BURLINGTON, Vt. (WFFF) – December 3 was International Day of People With Disabilities, and UVM’s Larner College of Medicine highlighted the work of one student who has worked to boost awareness and outreach.

Emerson Wheeler co-created the Alliance of Disabilities and Chronic Illnesses in Medicine. It’s a national organization that aims to support medical students with disabilities and chronic illnesses.

The group has 60 members, including students from Florida State University College of Medicine, Stanford University School of Medicine, Penn State College of Medicine, University of Michigan Medical School, Warren Alpert Medical School of Brown University, Harvard Medical School, and Johns Hopkins University School of Medicine.

Because the group is still in its early stages, a large portion of its work so far has been figuring out the needs of each individual member at their university.

“I’ve been so blessed to be at UVM, but there are a lot of people in the group who are really struggling to figure out what accommodations are even possible for them in a medical education,” Wheeler said. “That’s kind of where we’re headed—compiling a list of what’s out there, and what we can do.”

The group was formed following an anonymous call of alliance for chronic illnesses on Twitter. Abigail Schirmer, a Florida State University College of Medicine student, reached out to Emerson. They both worked to form the primary idea for a national organization to support medical students with disabilities and chronic illnesses.

The alliance is building a mentorship program, researching accommodations for standardized exams and identifying areas of improvement, and engaging in community development by providing resources, advice and networking opportunities.

In addition to working with the alliance, Wheeler has also offered insight and advice through an article published on the UVM Larner College of Medicine Blog titled “Living with a Fallible Body: A Chronically Ill and Disabled Medical Student Guide.”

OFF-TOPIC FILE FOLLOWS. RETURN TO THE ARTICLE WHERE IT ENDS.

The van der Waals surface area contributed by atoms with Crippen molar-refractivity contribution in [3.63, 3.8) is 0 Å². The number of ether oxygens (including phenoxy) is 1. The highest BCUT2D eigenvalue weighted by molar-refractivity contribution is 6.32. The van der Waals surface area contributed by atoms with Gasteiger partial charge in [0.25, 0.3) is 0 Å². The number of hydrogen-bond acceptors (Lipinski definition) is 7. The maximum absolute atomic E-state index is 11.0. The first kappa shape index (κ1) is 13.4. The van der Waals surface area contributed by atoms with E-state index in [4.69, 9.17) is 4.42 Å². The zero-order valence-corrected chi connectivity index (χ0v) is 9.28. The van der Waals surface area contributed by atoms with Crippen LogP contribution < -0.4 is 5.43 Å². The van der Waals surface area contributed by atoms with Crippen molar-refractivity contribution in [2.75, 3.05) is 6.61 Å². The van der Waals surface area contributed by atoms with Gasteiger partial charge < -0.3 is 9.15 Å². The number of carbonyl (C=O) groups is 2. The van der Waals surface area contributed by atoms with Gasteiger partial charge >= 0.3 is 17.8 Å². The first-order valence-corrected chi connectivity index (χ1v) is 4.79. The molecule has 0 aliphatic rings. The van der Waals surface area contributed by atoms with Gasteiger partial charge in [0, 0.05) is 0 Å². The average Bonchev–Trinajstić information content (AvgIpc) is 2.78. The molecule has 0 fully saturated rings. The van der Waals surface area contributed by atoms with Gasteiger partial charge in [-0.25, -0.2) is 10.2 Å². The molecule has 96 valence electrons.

“It’s sort of the culmination of the past year for me,” Wheeler said.

Earlier this year, Wheeler was diagnosed with a genetic disorder he’s had his entire life, but didn’t know about it. “It’s me talking about that process of coming to terms with a diagnosis like that the same time as starting my clinical rotations during third year, being in the middle of a pandemic, being in the middle of a cyberattack, being in the middle of a cyberattack, all rolled into one,” he said.

Wheeler outlined four lessons that have proven to be critical in a year with so much adversity: expect assumptions, advocate for yourself, communicate needs early and often, and use your experience to become the doctor you wish you had. Each of those lessons is further explained in the blog article.

“Training to be a medical provider while disabled by chronic illness has allowed me to acknowledge the fallibility of all bodies,” Wheeler wrote. “It’s also made me realize the need for continued advocacy within medical education and health care systems in order to educate medical educators and future physicians to understand the experience of those like myself who are both medical students and patients.”